May 2023 is rapidly approaching.
Inevitably, the date where parliament is set to vote on the Renters Reform Bill is approaching faster than we all can comprehend.
Many Landlords are fleeing the private rented sector by way of selling up due to the fear of continued Landlord bashing.
Yet, May 2023 continues to hang over Landlord’s heads, with many unsure about the future of their investments.
What is the Renters Reform Bill?
If you haven’t heard by now, the Renter’s Reform Bill is a piece of legislation that is set to be voted on in Parliament.
Headed by Shelter, the Renter’s Reform Bill is piled high with changes that could potentially harden the lives of many Landlords.
Many have been left questioning whether the Renters Reform Bill is as dreadful as we’re being led to believe.
The answer is pretty foggy and unclear, so, let’s break down what’s actually being considered under the Renter’s Reform Bill so you can form your own opinion.
Abolishment of Section 21 Notice
The Renters Reform Bill calls for the Section 21, also known as the ‘no fault eviction notice’ to be scrapped.
The Section 21 has been relied on for many years when it comes to regaining possession of a property and with the Section 21 abolished, it could be significantly harder to regain control of a property as you’ll now need to rely on the Section 8, which can be tricky due to it having more specific grounds.
No wonder a lot of Landlords are shying away from the PRS or selling up with this act proposed. Many fear it’ll become extraordinarily difficult to regain control of your property, with longer potential waiting times and at a bigger expense to the Landlord.
So how are we expected to regain possession of a property we wish to sell or move into?
Good question. With the Renters Reform Bill, new grounds for regaining possession have been proposed. However, there’s a catch. You won’t be able to exercise these grounds until at least 6 months after a tenancy has begun.
There’s also a call to introduce grounds for ‘serious arrears’ but as you’d expect, this’ll be at last resort so the tenant is given every opportunity to avoid losing their home.
What is the Private Renters Ombudsman?
Also listed on the proposed legislation is the introduction of a new ‘Private Renters Ombudsman.’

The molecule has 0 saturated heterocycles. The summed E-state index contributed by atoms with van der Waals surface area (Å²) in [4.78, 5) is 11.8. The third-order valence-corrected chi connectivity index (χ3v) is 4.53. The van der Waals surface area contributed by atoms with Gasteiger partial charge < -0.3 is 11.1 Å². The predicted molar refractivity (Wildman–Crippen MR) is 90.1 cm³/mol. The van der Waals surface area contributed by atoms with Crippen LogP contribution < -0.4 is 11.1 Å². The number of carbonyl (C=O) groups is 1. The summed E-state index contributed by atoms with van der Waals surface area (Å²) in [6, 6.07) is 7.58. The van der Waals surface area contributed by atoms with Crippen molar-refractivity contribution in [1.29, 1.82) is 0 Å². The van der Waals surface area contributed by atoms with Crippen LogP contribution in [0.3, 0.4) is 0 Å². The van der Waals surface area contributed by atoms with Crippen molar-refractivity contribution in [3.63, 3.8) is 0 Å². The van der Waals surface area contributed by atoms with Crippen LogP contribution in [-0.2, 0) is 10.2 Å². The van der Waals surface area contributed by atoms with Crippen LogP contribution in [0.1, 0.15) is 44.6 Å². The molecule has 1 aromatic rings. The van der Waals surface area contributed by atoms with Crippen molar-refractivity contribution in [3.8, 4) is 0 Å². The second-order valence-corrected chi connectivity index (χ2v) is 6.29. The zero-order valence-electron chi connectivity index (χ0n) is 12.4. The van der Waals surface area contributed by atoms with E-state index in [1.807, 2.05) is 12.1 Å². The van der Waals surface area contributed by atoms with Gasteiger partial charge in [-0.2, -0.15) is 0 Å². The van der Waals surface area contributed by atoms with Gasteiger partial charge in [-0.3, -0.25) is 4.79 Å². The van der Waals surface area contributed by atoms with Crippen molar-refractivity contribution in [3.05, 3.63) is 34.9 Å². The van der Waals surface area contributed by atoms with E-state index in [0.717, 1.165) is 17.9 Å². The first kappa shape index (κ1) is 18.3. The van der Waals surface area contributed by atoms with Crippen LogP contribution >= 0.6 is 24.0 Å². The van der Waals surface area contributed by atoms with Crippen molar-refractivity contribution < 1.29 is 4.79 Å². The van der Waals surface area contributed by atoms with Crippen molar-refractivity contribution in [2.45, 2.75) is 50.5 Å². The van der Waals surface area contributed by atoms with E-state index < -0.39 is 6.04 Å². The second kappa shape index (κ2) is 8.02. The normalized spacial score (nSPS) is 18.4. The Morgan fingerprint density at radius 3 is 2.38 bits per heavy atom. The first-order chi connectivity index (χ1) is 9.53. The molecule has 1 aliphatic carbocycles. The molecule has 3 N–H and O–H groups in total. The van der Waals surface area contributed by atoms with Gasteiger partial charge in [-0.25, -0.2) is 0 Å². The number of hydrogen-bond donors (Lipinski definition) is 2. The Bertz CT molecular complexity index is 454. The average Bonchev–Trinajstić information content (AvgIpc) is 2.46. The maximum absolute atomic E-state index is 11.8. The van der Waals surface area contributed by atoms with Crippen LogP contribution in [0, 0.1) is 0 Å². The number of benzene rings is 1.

The Private Renters Ombudsman will be put forward under the Renters Reform Bill in hopes that it’ll provide redress services to tenants, with the Ombudsman being granted the powers to ‘put things right.’
This means that an intervening body could force Landlords to apologise, take action on a particular issue, provide information to a tenant or grant monetary compensation of up to £25,000.
What is the Decent Homes Standard?
The Decent Homes Standard (defined under the Renters Reform Bill) is a call for privately rented properties to meet a mandatory standard by law.
According to the government, at least 79% of properties within the private rented sector currently meet the required standards whilst 21% do not.
So, what is a decent home by government standards?
According to the “Fairer Private Rented Sector” white paper, a ‘decent home’ is one that is “free from the most serious health and safety hazards.” With the serious health and safety hazards listed as fire, fall or carbon monoxide risks.
If you ask me, these are all things serious Landlords have covered anyway, if you’re unsure, you’ll want to keep up on your property inspections.
On top of this, homes must also be warm, dry, insulated appropriately against noise, have ‘clean, appropriate and usable’ facilities and must be fitted with acceptable bathroom and kitchen spaces.
The Introduction of a Property Portal
Classed as a ‘trusted one-stop shop’, the introduction of a centralised property portal aims to guide new and existing landlords through their journey within the PRS.
It aims to give tenants a level of transparency above what they’re previously used to in regards to property standards, as well as giving councils and authorities more visibility on issues that might arise.
We’re not sure exactly what this portal will look like or what it’ll definitely cover. All we know is that there is extensive trial and error currently being done to make sure that the portal offers a great user experience for all.
Rent Review & Rent Increase Changes
Under the proposed bill, Landlords will only be able to increase rents at a maximum of once per year. In relation to rent increases, at least two months notice must be given at a bare minimum.
The bill also calls for any rental payments made in advance to be repaid as soon as the tenancy has ended.
Where is the proposed bill up to?
We’re pretty close to seeing a result. According to Shelter’s website, we can expect the Renters Reform Bill to be brought forward in Parliament and voted on before May 2023.
So hopefully by now, you’ve been able to form your own opinion on the proposed bill. It’s pretty clear that there’s going to be an increase in the amount of busy work Landlords are going to encounter.
This is why it’s important to have the right systems in place as a foundation!